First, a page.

“Yes, really. We’re all animals and our bodies were once covered in fur; the hair on our heads is mostly what remains of our fur.  Listen well—treat your hair like fur!  Repeat that out loud.”

  

“I will treat my hair like fur.” I ignored the discomfort I felt talking about the fur on my body.

  

“I will cut your hair today, but it will only be a trim. Ultimately, it will take three cuts to achieve perfection.”

  

“How expensive will this be?”

  

“Perfection is not cheap. Of course, you could just go to Floyd the local barber and end up as bald as the other grease monkeys at the next truck and tractor pull. It’s really up to you.” 

     

I resolved to do whatever he ordered. Short of becoming his cabana boy, I’d do anything to keep from going bald. He sold me three products and carefully explained what they were for: first, a cleanser to remove dirt and oil; second, a conditioner to make my hair manageable; third, a strengthener to regenerate my hair and make it shiny. I was encouraged to perform a regimen every morning requiring me to be in the shower nearly as long as Rip Van Winkle was in the forest, but if all went according to plan I’d be spared the dreaded comb over.

    

Mrs. Chatterbox couldn’t understand why I’d spent nearly a hundred and fifty dollars on hair supplies and why I was camping out in the shower for so long. She did see a difference in my hair. Before long she couldn’t keep from caressing it. I noticed that the hairball in the shower drain was diminishing, and by the time I received my third cut at The House of Estrada my comb was nearly free of hair.

    

My goal was achieved one day when a lady in the grocery store reached out to touch my hair. She was a nun, but it still counted.

 

 

 


Happy Labor Day Everyone.

 

 

 

 

 



Comments

26 Comments
wow! a real live hair guru with advice that worked! can hardly believe it! :)
By: TexWisGirl on September 2, 2013
OK, I was expecting a repeat of a Dick Vandyke classic, or that the hair in the comb and the clumps in the drain were really from your new wife. I should have seen Oscar...oh well the bald with a rat tail look helps me blend in with liberal groups...an undercover right winger.
By: Cranky on September 2, 2013
I'm so glad that (most) women don't go bald!!
By: fishducky on September 2, 2013
He spared your fur, priceless!
By: Daniel LaFrance on September 2, 2013
Well, the end result was good, at any rate! Somehow, I think my husband would have seen the purple and run out screaming, and deciding the tonsured look was more his style... Cat
By: Cat on September 2, 2013
I'm sure you're gorgeous, with or without fur. Love, Janie
By: Janie Junebug on September 2, 2013
Stephen: You reminded me of a true story. During the filming of "The Magnificent Seven", Steve McQueen knocked on Robert Vaughn's trailer and said, "Did you see the horse they gave him (Yul). He's got a bigger horse than I do. Everybody will see that bald bas&*$# on the screen and not me". Women,as we know, loved Brynner, and Telly Savales! :)
By: Michael Manning on September 2, 2013
Perfection isn't cheap. I love that line, and I can just picture the "Count" saying it! I really enjoyed your story, am glad your hair situation got resolved, and wish you a happy Labor Day, too. :-)
By: Lexa Cain on September 2, 2013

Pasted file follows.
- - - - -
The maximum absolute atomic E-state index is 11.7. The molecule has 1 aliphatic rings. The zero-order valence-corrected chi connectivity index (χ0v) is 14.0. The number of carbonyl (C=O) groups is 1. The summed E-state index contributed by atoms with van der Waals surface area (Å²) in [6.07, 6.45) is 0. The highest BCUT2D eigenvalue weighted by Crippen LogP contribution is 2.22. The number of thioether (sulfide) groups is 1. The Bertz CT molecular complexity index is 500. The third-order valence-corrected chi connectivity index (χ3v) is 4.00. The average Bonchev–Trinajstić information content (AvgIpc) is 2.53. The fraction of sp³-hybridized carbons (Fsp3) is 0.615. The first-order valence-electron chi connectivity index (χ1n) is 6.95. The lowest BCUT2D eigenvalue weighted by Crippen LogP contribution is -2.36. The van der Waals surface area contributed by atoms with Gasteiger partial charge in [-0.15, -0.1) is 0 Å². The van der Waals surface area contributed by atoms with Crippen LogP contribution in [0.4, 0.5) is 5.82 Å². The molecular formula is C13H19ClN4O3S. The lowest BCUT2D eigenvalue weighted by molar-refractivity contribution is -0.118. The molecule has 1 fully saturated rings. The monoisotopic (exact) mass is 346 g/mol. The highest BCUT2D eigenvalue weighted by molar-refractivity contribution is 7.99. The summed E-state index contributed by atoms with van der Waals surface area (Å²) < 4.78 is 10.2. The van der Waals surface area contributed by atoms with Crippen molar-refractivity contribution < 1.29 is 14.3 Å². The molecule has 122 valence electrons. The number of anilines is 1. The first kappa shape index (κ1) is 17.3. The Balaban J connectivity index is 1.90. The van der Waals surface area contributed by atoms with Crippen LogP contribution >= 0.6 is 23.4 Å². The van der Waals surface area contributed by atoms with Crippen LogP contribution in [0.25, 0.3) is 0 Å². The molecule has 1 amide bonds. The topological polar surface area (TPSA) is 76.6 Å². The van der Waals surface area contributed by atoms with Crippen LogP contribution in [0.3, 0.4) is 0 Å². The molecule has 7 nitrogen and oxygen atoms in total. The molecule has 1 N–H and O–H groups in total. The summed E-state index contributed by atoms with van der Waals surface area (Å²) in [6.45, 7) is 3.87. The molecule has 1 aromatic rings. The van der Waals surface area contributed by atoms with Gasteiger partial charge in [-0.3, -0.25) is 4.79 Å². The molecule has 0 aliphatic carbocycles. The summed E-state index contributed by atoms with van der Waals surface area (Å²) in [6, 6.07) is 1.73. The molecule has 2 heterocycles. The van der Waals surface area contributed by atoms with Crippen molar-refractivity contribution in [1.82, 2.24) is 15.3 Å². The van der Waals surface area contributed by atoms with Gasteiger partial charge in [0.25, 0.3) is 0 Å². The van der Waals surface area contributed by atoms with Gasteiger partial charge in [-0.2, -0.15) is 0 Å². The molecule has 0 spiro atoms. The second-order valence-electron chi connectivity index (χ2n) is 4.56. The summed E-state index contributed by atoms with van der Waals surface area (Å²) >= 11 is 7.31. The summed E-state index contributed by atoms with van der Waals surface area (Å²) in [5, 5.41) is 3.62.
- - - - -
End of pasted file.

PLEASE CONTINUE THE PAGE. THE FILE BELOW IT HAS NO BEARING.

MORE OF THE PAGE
The line about "...hair making a pilgrimage to the shower drain..." made me laugh out loud. Women have the same fear about certain body parts getting closer to the shower drain as opposed to the shower head...
By: Pixel Peeper on September 2, 2013
I hope the hair has gone from strength to strength since 1974. If so then $150 was a bargain !
By: Jenny on September 2, 2013
s usual with many of your stories I don't see the end . This ending really woke me up. I was worried about the poor guys hair and forgot all about how it might end.
By: Red on September 2, 2013
Hm, i just wish i could send my dad to him!
By: mimi on September 2, 2013
My pate is more like the the lucky object the football team rubs for good luck as they exit the dressing room for the field. I think I'm way too for gone for even Oscar to salvage. Glad you found him when you did.
By: Scott Park on September 2, 2013
Connections make the world go round. It's who you know.
By: Val on September 2, 2013
Oh, vanity. I'm just letting my hair go and slowly it is going.
By: Catalyst/Bruce on September 2, 2013
Since my grandpas were both bald I've long known I was going to lose my hair, thus I haven't really tried anything to save it.
By: PT Dilloway on September 2, 2013
I was fascinated by your hair raising tale, Stephen! It's a great post, thank you. I really enjoyed it.
By: Sharon Bradshaw on September 3, 2013
What a great story. Oscar sounds like he was an absolute freak who wasn't above scaring the hell out of you in order to sell some products but ...I guess if they worked it was worth putting up with him.
By: Cheryl P. on September 3, 2013
Call me primitive, but I'm still struggling to get beyond "best cheerleader beavers!"
By: Bryan Jones on September 3, 2013
So, whatever happened to Oscar? Did he get famous? Did he get rich? Are you still using the product? Inquiring minds want to know. Great post.
By: Venita Louise on September 3, 2013
Did Oscar open a franchise? Must have been a good product though. Great post. Loved the description of the Salon...
By: Tom Cochrun on September 3, 2013
So what were these products? do you still have your hair? :)
By: Rita McGregor on September 4, 2013
so- I want to know- do you still have the same regimen for your hair? He probably saved you becoming bald.
By: Kathe W. on September 4, 2013
I wish my hairdresser gave me magazines like that to read.
By: LL Cool Joe on September 5, 2013
You know what? You are a really fantastic writer. It's not that I haven't thought it before, but I'm usually just enmeshed in the story and don't express it. But you tell a superb tale, Mister Chatterbox :)
By: Kianwi on September 5, 2013
If I lived near you I'd be asking for his address. It is getting to near the polish stage instead of a trip to the hairdresser for me!
By: John on September 6, 2013